Pomi-T® is a food supplement containing green tea, broccoli powder, turmeric powder, and pomegranate whole fruit powder; it shows benefits among men with rising PSA levels due to prostate cancer.

Safety and precautions

Pomi-T® is generally very safe except among people who have allergies or sensitivities to pomegranate or caffeine.

Interactions with cancer treatment

Although not substantiated in humans, high doses of polyphenols have shown antioxidant effects in lab studies. This antioxidant action could possibly reduce the effect of chemotherapy or radiotherapy. Be sure your oncologist knows if you are taking Pomi-T® before starting chemotherapy or radiotherapy.

Side effects or adverse events

Gastrointestinal symptoms

  • A weak trendan apparent change due to a therapy, close to but not achieving full statistical significance (this is the CancerChoices definition; other researchers and studies may define this differently toward higher incidence of flatulence or loose bowels among men with localized prostate cancer managed with primary active surveillance or watchful waiting treated with an oral capsule containing a blend of pomegranate, green tea, broccoli, and turmeric for 6 months compared to placeboa pill, medicine, or procedure—thought to be both harmless and ineffective—prescribed for the psychological benefit to the patient or as a sham treatment in a study to allow a comparison to a therapy of interest in a mid-sized RCTrandomized controlled trial, a study design in which people are randomly assigned to either an experimental group or a control group to compare the outcomes from different treatments; an RCT is considered a strong design for determining a therapy’s effects1Thomas R, Williams M, Sharma H, Chaudry A, Bellamy P. A double-blind, placebo-controlled randomised trial evaluating the effect of a polyphenol-rich whole food supplement on PSA progression in men with prostate cancer–the UK NCRN Pomi-T study. Prostate Cancer and Prostatic Diseases. 2014 Jun;17(2):180-6.

Interactions with other therapies

Safety recommendations for green tea ›, pomegranate, broccoli, and turmeric › should be followed.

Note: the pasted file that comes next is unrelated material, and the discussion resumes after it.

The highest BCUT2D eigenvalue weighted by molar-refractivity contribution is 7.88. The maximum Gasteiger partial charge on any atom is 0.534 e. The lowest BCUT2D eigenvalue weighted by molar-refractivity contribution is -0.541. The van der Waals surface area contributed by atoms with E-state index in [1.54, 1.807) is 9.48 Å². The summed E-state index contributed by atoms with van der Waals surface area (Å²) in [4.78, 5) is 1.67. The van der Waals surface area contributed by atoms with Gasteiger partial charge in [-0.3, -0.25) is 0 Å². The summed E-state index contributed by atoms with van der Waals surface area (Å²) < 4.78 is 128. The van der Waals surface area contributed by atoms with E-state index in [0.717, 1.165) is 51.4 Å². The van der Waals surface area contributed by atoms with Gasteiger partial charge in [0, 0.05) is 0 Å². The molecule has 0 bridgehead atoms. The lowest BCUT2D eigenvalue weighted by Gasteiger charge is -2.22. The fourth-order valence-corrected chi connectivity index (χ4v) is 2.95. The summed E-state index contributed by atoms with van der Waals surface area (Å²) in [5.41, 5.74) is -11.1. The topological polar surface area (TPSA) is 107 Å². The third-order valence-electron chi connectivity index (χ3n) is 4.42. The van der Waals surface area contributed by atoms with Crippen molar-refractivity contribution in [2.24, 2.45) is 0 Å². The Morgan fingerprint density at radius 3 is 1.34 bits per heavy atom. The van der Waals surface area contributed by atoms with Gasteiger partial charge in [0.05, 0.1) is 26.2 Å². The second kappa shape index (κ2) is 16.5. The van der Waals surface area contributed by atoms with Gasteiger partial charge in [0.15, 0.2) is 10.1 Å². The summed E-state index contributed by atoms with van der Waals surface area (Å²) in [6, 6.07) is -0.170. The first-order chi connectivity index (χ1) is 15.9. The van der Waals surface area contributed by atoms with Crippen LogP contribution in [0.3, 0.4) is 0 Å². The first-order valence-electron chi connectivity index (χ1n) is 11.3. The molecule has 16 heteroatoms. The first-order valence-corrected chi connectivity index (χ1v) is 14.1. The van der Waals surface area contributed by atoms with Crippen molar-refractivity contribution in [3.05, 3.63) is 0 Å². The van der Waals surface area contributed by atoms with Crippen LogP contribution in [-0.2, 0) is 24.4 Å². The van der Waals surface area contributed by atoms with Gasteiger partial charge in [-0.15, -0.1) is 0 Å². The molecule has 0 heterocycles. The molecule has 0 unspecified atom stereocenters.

For example, pomegranate has the potential to interact with some drugs, such as warfarin, anti-hypertensives, or anticonvulsants.

Do not use (contraindications)

People can be hypersensitive to one or more of the ingredients in Pomi-T®. People with allergies to pomegranate or caffeine should not use Pomi-T®.

Keep reading about Pomi-T®


Nancy Hepp, MS

Lead Researcher
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Ms. Hepp is a researcher and communicator who has been writing and editing educational content on varied health topics for more than 20 years. She serves as lead researcher and writer for CancerChoices and also served as the first program manager. Her graduate work in research and cognitive psychology, her master’s degree in instructional design, and her certificate in web design have all guided her in writing and presenting information for a wide variety of audiences and uses. Nancy’s service as faculty development coordinator in the Department of Family Medicine at Wright State University also provided experience in medical research, plus insights into medical education and medical care from the professional’s perspective.

Nancy Hepp, MS Lead Researcher


Andrew Jackson, ND

Research Associate
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Andrew Jackson, ND, serves as a CancerChoices research associate. As a naturopathic physician practicing in Kirkland, Washington, he teaches critical evaluation of the medical literture at Bastyr University in Kenmore, Washington. His great appreciation of scientific inquiry and the scientific process has led him to view research with a critical eye.

Andrew Jackson, ND Research Associate

Last update: December 19, 2023

Last full literature review: April 2023

CancerChoices provides information about integrativein cancer care, a patient-centered approach combining the best of conventional care, self care, and evidence-informed complementary care in an integrated plan cancer care. We review complementaryin cancer care, complementary care involves the use of therapies intended to enhance or add to standard conventional treatments; examples include supplements, mind-body approaches such as yoga or psychosocialtherapy, and acupuncture therapies and self carelifestyle actions and behaviors that may impact cancer outcomes; examples include eating health-promoting foods, limiting alcohol, increasing physical activity, and managing stress practices to help patients and professionals explore and integrate the best combination of conventionalthe cancer care offered by conventionally trained physicians and most hospitals; examples are chemotherapy, surgery, and radiotherapy and complementary therapies and practices for each person.

Our staff have no financial conflicts of interest to declare. We receive no funds from any manufacturers or retailers gaining financial profit by promoting or discouraging therapies mentioned on this site.

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